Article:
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The deep peroneal nerve, which runs along the top of the foot, gives sensation to your first and second toes and the area between them. Deep peroneal neuritis refers to pain caused by injury to this nerve. Since the skin and underlying tissue on the top of your foot are very thin, the deep peroneal nerve is susceptible to pressure related injury.


Radiating sharp pain to the top of the foot extending to first and second toes

Severe pain that may be described as “shooting”, “burning”, “numbing”, or “knife-like”

Pain worsens when top part of shoe comes in contact with the nerve


Pressure from top portion or upper of shoe

Shoes with strap buckle closure or a hard, inflexible upper

High arch or instep

Blow or force to the area resulting in bad bruises or heavy pressure over nerve area

Dislocation and fractured/broken bones in the top of the foot

Twisting or overextending that causes tearing / injury to nerve


It is important to consult with a doctor whenever you experience nerve pain in the foot to rule out underlying causes. Nerves that enter the foot can be at greater risk for altered function. Treatment focus is on relieving pressure over the deep peroneal nerve.

Wear a shoe with adequate depth and adjustable lacing system

Choose a shoe that eliminates all pressure on the top of your foot

Wear a shoe that has a padded tongue

Ice area as needed

Using an over-the-counter pain medication, such as ibuprofen (Advil, Motrin) or naproxen (Aleve) may have limited effectiveness

The deep peroneal nerve, a branch of the sciatic nerve complex originates from the spine and courses the top of the foot giving sensation to the first and second toe. The skin and underlying tissue on the top of the foot is very thin and is at risk of pressure related injury. Neuritis refers to inflammation of a nerve. Pressure exerted from the top portion or upper of the shoe can contribute to deep peroneal neuritis. Pain that is neurologic in origin can be quite severe and can be described as shooting, burning, radiating, knife-like or numbing in quality with pressure from the shoe.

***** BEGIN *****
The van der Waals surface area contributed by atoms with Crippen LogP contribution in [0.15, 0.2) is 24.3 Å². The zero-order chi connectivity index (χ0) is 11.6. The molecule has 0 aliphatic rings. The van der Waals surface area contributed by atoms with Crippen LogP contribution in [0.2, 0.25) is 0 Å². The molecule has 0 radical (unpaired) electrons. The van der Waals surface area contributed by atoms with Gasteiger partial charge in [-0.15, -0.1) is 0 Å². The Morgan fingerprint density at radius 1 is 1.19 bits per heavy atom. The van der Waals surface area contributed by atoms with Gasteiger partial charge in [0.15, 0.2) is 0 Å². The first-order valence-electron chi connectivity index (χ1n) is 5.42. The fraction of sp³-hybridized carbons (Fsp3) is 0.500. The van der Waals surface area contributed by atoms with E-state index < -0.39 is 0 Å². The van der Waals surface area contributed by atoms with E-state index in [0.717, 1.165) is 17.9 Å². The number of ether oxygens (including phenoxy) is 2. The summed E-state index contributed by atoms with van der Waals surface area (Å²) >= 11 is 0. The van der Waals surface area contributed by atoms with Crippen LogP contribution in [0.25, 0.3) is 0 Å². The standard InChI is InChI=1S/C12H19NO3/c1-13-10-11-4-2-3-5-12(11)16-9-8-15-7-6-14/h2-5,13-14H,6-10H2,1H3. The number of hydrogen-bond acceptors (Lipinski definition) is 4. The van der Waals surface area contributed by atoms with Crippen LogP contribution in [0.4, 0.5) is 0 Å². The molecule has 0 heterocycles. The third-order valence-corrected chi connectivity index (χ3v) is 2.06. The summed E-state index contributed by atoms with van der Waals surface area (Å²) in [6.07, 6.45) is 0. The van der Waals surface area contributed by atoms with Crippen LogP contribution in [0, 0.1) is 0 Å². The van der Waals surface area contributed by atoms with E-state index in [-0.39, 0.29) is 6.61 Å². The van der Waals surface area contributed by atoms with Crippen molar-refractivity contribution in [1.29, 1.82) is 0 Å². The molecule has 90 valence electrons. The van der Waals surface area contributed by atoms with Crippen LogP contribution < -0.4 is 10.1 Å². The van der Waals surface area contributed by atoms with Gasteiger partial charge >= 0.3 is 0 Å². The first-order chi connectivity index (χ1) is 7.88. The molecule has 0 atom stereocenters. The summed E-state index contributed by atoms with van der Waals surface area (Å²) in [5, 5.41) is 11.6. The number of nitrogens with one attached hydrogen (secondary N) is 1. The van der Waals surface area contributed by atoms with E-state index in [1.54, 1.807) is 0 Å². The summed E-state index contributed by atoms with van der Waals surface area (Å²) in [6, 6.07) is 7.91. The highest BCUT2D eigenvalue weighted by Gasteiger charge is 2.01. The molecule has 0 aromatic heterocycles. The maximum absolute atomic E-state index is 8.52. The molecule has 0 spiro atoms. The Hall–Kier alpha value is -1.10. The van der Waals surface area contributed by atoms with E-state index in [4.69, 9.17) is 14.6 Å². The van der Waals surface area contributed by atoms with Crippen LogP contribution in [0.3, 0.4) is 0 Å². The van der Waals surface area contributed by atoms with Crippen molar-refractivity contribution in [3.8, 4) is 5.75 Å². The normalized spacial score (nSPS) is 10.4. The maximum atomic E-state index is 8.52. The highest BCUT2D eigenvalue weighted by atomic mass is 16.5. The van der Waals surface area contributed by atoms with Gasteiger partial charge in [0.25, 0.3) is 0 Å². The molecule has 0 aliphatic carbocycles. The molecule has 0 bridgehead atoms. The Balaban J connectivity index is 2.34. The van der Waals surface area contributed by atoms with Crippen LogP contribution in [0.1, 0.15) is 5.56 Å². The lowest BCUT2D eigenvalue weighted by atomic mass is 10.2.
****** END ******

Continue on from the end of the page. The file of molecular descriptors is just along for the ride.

Anytime there is a nerve “problem” it is important to make sure that there is no history of sciatica and low back because nerves that enter the foot can be at greater risk for altered function. Symptoms associated with deep peroneal neuritis tend to be relieved with removing the shoe pressure. People with a high arch or instep may have a greater risk of developing deep peroneal neuritis based on the volume of their foot. Shoes with strap buckle closure system or clogs with a closed upper are also suspect.

Treatment is primarily focused on reducing the pressure overlying the nerve. Lacing techniques can “bypass” the painful area on top of the foot to relieve pressure. The tongue of the shoe can also be padded in the form of “railroad tracks” to relieve the pressure of the upper portion of the shoe. A style change including the use of sandals can also help to relieve pressure and the painful symptoms associated with deep peroneal neuritis.

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